Amanda | 6th October 2021 - 5 min read
There’s something to be said for the last 2 years in that, despite wrestling with internet connections, microphones being on mute, and Amazon deliveries interrupting calls, we’ve all got to know each other a little bit better.
We are all now attuned (whether we like it or not) with our colleagues style of household furnishings, their favourite mugs, hobbies and brands of active wear. In 2019, that colleague you barely spoke to was just another shirt, and now you’re asking how his Napoleonic War Re-enactment went last weekend.
That remote world which initially felt cold and disconnected, has in many ways brought us closer… for better or for worse!
As we acclimatise to the new normal and reinvent the remote customer journey it’s important to hold onto this new sense of ‘personal’, and maintain empathy whilst generating a more customer centric experience.
Never is this more important than with onboarding. Onboarding is the time to give clear expectations yes, but also implement a powerful level of engagement. In many cases, amongst brokers and MGAs alike, the customer journey will be entirely digital so in what ways can we inject connection, instil warmth, and create meaningful touch points with our new customers?
People love to be asked questions about themselves. What research are you putting into your new customers? Do you know their specific pain points? What discounts or offers they’d find beneficial? We’re all looking to be understood, if you’re able to help your customer feel listened to, understood and empathised with, you’re well on your way to instilling some top-quality meaning. What goal are you helping them achieve? Find it, do it, and they’ll love you forever.
Make the first connection with your brand personable, yes, that means on the phone or Zoom. Have personal objects in the background, inject talking points into your scenery (many at SchemeServe have top hats, musical instruments or children’s artwork)! Faces and real people work wonders for helping customers feel part of a community.
Talk them through the onboarding process, and let them know when they should expect results from you.
Either in the consultation, or shortly after, let your new customer know who to go to for support. Introduce them in a call, or in a pre-recorded video, so that the customer knows what they look like, sound like, and how they can get hold of them.
Arrange regular check-ins, so they feel you’re on the ball, and they’re safe in your hands.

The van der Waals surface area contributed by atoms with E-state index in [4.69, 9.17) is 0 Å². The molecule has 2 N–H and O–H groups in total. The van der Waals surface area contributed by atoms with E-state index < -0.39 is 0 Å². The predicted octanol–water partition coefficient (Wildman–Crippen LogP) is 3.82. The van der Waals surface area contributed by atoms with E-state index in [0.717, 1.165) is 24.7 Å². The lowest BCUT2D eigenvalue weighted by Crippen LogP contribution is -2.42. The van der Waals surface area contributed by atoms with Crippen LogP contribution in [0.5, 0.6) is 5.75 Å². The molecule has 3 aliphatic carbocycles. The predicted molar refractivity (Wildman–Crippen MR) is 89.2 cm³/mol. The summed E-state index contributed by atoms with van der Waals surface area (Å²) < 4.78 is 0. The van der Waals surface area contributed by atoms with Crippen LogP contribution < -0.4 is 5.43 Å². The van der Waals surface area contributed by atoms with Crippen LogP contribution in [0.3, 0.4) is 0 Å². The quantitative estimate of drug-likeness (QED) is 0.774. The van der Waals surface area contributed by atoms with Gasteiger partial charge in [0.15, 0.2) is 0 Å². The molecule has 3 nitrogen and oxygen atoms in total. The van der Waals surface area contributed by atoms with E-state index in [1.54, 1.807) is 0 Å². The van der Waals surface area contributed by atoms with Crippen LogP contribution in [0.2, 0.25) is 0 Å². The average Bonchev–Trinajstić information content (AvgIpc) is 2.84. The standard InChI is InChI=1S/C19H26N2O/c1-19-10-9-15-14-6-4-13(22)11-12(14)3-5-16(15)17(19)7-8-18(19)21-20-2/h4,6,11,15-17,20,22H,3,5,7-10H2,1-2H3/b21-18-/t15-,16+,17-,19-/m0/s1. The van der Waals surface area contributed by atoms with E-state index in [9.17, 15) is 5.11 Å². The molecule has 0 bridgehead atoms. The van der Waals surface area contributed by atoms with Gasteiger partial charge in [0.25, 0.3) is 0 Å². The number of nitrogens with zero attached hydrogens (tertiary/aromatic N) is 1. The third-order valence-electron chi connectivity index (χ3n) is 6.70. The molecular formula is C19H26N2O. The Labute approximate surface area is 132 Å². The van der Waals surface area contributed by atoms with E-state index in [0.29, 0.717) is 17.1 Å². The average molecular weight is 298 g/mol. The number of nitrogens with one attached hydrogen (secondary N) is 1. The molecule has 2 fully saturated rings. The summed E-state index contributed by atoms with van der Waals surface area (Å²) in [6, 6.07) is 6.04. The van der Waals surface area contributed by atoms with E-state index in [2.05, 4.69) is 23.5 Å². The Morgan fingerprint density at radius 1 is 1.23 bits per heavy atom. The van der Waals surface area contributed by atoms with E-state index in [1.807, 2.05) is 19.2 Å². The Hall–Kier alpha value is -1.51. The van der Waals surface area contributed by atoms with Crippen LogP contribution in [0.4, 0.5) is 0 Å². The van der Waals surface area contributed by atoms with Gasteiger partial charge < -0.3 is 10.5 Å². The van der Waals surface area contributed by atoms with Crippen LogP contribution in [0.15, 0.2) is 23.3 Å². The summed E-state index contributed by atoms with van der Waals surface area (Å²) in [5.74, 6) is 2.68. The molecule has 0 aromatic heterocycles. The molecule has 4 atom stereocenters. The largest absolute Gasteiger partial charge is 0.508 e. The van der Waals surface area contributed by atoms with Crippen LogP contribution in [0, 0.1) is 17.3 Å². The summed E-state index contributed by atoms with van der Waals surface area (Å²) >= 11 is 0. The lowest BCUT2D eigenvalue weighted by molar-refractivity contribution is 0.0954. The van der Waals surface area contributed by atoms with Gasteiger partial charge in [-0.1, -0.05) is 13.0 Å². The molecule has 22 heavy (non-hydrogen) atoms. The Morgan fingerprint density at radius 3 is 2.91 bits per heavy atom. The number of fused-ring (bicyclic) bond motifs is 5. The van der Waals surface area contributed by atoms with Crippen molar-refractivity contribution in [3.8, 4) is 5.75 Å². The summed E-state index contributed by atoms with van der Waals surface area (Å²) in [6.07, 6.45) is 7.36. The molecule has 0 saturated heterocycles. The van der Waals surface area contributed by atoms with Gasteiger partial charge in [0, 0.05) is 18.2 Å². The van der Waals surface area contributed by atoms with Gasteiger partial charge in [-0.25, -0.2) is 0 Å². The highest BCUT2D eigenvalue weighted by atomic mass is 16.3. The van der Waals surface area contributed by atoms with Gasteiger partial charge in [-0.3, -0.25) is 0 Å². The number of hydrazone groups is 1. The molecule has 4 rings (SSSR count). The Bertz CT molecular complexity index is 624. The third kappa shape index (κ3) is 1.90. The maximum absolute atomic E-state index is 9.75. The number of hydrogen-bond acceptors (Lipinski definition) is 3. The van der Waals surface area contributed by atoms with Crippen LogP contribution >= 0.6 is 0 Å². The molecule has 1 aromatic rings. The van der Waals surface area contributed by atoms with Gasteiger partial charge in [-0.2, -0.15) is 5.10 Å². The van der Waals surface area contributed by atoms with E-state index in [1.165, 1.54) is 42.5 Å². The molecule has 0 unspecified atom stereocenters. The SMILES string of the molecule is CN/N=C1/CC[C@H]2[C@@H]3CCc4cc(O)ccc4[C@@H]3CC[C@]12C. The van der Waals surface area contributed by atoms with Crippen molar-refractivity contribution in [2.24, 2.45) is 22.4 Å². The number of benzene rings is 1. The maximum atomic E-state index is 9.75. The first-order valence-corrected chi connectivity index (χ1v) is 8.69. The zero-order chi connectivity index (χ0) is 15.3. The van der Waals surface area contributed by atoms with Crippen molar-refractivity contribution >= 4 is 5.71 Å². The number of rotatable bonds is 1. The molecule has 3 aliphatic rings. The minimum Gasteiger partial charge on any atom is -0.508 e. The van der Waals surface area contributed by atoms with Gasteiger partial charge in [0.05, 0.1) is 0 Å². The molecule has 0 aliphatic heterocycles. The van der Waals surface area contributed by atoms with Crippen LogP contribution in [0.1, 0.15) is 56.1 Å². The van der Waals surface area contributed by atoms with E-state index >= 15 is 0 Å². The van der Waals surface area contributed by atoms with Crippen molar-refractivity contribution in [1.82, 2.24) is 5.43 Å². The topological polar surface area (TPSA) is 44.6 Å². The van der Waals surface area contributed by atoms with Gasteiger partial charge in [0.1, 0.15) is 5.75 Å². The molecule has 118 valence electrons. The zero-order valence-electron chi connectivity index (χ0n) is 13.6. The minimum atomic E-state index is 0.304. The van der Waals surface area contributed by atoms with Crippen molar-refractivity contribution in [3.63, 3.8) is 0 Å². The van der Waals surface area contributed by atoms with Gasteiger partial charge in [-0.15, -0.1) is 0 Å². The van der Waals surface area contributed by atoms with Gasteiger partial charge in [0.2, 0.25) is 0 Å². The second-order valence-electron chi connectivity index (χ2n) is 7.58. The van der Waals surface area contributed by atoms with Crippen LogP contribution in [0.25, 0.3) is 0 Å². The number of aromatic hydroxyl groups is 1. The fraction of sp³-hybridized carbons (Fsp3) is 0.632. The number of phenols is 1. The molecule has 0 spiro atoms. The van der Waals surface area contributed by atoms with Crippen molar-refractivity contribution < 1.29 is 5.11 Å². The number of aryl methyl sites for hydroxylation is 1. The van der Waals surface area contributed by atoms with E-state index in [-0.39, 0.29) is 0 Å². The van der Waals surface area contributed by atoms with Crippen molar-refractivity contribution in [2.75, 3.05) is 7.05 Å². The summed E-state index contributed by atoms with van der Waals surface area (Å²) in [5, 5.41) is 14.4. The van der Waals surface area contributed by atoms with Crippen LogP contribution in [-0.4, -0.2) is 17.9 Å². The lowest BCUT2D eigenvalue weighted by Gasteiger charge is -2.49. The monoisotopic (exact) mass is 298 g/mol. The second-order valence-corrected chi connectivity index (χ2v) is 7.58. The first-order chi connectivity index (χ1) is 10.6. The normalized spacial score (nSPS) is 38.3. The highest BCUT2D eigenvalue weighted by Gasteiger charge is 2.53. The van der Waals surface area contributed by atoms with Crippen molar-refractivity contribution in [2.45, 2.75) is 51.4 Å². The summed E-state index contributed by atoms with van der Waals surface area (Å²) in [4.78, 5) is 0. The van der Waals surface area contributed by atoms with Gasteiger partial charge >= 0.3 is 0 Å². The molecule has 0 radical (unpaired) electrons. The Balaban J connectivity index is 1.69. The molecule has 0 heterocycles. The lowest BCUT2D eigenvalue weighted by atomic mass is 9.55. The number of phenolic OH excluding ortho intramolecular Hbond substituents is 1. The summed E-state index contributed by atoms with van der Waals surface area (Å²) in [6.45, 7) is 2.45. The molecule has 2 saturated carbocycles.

Text is boring, and more often than not the customer will come away more confused or tired than when they arrived. Make your tutorials or help guides videos, preferably with the person conducting the tutorial and their screen in shot.
Whether it’s their Account Manager, or a more complex support need, your customer needs to access help quickly and easily – especially when they’re new and finding the process difficult. If it’s a phone number, make sure there are no automated voices, long delays or hold music!
Good support is direct support.
Automation has its place, but more often that not it damages relationships, hinders brand reputation, and destroys customer retention.
These are 5 simple ways to create meaningful relationships with your customers, as they find their feet with your product or service.
At SchemeServe, we check in regularly with our customers, and almost always on the phone or Zoom. Our support is available directly, that means no waiting around, no hold music and no automated voices – we enjoy getting to know our customers and we think great support means helping to solve a problem human to human. Interested in hearing more about how we support our clients in person? Get in touch; 0208 0880 671
Manda has worked in a huge range of industries including theatre, higher education, charity fundraising and animal welfare. She has been a freelance Copywriter for a number of years, and joins us as Marketing Manager. She has a First Class degree in Creative Writing.
She loves animals, swing music, psychology, cake, pesto, ballet and walking to the top of really big hills.